Originally published on Australian Doctor.
Written by Colin Mendelsohn, UNSW Associate Professor and Tobacco Treatment Specialist.
Vaping with nicotine has the potential to save the lives of thousands of Australian smokers each year, but they are currently banned in all states and territories. However, many health experts across the world now support their use.
Public perception and warnings from public health agencies — including the AMA’s new position statement — are against their use in smoking cessation. I believe this does not reflect the growing evidence that vaping is effective and safe aids to quitting smoking or reducing tobacco use. While there is still much to learn about e-cigarettes, many health experts and organisations across the world now support their use.
Last year, the UK saw a shift in thinking on their use in healthcare settings, with smoking cessation and public health organisations moving to recommend them. In line with this, vaping has now been licensed in the country that will be subsidised by the National Health Service, allowing it to be prescribed by doctors for free.
The change in thinking came with the release of an independent review of the evidence on vaping by an expert panel commissioned by Public Health England. The panel concluded vaping was at least 95% less harmful than smoking. Meanwhile, another UK study found vaping combined with counselling and other pharmacotherapies, such as varenicline and nicotine replacement therapy, improved smoking cessation outcomes.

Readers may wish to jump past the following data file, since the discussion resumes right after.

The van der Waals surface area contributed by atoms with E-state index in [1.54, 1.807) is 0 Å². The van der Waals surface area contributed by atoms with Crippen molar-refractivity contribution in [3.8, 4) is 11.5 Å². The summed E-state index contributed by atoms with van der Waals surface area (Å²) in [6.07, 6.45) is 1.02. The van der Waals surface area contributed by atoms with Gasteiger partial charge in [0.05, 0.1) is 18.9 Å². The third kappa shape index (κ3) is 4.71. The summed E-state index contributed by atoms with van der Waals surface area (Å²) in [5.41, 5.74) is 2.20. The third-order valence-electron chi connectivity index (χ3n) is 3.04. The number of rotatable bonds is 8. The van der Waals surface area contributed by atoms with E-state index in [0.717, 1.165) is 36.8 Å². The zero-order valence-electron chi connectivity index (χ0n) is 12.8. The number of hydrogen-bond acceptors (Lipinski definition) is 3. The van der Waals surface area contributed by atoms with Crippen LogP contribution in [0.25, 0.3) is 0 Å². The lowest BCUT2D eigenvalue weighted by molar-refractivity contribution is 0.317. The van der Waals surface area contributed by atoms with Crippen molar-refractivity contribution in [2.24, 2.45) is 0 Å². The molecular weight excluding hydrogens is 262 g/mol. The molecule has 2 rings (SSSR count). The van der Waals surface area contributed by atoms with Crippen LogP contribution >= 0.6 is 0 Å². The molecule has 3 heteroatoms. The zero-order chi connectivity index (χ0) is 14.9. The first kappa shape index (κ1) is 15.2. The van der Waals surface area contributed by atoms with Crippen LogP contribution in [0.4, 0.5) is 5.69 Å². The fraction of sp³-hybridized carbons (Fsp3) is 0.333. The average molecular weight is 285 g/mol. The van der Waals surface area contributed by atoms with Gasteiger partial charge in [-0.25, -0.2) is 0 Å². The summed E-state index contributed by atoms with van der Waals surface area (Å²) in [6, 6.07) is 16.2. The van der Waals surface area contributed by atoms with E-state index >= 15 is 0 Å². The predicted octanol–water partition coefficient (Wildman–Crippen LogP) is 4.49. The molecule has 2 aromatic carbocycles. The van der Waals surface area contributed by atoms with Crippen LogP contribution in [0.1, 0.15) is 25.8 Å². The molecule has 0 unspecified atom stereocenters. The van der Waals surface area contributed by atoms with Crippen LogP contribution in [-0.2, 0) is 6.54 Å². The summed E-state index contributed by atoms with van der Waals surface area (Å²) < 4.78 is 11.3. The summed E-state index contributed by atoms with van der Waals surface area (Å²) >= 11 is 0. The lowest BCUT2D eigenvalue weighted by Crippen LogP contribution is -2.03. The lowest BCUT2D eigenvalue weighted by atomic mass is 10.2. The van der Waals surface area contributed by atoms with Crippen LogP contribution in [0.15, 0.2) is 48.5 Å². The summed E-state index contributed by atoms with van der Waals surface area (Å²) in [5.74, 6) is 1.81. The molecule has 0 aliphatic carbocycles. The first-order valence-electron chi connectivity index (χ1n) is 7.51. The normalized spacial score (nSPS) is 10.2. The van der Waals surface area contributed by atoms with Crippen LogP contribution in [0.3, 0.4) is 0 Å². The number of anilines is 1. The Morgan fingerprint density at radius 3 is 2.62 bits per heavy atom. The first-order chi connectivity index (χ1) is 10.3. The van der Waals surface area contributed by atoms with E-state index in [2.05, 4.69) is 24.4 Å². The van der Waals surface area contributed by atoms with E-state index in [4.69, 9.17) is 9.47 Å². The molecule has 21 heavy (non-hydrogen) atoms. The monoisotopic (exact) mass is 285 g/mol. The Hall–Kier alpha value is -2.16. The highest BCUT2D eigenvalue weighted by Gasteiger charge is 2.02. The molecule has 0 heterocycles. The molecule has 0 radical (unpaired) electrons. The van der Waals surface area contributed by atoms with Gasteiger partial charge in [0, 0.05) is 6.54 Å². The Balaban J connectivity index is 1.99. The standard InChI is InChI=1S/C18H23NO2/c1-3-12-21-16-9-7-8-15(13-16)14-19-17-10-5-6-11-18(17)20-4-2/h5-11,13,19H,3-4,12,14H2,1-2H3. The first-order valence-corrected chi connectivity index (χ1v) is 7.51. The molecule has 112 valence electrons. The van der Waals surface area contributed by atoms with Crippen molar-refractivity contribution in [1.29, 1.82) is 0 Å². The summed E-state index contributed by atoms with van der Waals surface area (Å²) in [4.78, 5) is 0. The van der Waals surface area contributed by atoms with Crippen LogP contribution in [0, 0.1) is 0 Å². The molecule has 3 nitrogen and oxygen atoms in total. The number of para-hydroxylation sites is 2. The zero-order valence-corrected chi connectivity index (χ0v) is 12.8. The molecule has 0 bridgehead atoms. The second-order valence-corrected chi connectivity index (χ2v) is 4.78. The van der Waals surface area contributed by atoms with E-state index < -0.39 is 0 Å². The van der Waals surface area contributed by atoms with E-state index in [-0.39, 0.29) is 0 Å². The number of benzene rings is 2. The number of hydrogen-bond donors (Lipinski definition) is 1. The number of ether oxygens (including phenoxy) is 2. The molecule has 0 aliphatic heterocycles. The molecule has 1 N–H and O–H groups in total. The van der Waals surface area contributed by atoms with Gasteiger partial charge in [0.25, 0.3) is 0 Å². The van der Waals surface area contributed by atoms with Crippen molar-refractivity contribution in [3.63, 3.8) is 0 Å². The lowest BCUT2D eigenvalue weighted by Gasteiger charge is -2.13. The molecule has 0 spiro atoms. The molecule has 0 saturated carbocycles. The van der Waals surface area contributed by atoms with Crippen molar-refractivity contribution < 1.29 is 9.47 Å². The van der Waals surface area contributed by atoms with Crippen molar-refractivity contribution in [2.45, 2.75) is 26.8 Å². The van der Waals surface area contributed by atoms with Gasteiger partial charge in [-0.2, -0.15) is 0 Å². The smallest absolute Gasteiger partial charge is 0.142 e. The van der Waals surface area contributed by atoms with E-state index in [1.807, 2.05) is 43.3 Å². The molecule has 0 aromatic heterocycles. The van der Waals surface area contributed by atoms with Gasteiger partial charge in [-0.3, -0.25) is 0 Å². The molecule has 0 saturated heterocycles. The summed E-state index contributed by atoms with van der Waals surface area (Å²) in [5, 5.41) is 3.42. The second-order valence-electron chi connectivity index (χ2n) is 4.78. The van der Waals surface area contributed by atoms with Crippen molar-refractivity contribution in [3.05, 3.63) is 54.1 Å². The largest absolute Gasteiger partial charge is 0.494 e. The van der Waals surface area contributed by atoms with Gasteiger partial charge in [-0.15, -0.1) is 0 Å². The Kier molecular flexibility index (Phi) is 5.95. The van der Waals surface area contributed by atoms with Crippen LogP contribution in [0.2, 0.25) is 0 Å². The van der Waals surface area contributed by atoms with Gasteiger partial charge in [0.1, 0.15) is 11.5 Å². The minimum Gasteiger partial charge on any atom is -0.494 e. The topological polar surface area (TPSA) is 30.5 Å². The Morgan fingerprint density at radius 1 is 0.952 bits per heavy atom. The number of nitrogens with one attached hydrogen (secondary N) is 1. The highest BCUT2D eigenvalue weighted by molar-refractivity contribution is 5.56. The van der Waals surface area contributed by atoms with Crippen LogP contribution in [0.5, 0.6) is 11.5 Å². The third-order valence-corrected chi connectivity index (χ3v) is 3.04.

However, here in Australia, there are still concerns about their safety and the public health threats that may evolve with their widespread use. For example, it is claimed that they could act as a gateway to smoking for children, although there is no evidence to support this. Many of the surveys that have found an association between vaping and smoking have been misinterpreted as showing a causal link. Whereas, in truth, all they really demonstrate is that young people and adults who smoke are
more likely to experiment with e-cigarettes.
In the UK and US, regular use by children is rare and is almost entirely confined to current or past smokers. Among adults who had not smoked previously, only 0.2% currently vape. There is also no evidence they normalise smoking. Further, as the use of e-cigarettes has grown in both countries, smoking prevalence has continued to fall and is now at an all-time low.
In light of all this, I think that there is sufficient evidence to support the use of vaping for selected smokers in general practice. The Australian Association of Smoking Cessation Professionals already endorses their use for those who are unable, or unwilling, to quit with approved first-line therapies. I believe it is time for GPs to
I believe it is time for GPs to familiarise themselves with the available devices and solutions so they can properly advise their patients. Despite not being available on the PBS, GPs can write prescriptions that allow patients to legally import and use nicotine solutions for smoking cessation under the TGA Personal Importation Scheme.
In conclusion, I believe e-cigarettes are safe and effective, and present another valuable tool to help smokers who are otherwise unable to quit.
Dr Mendelsohn is a tobacco treatment specialist in Sydney and immediate past Vice President of the Australian Association of Smoking Cessation Professionals.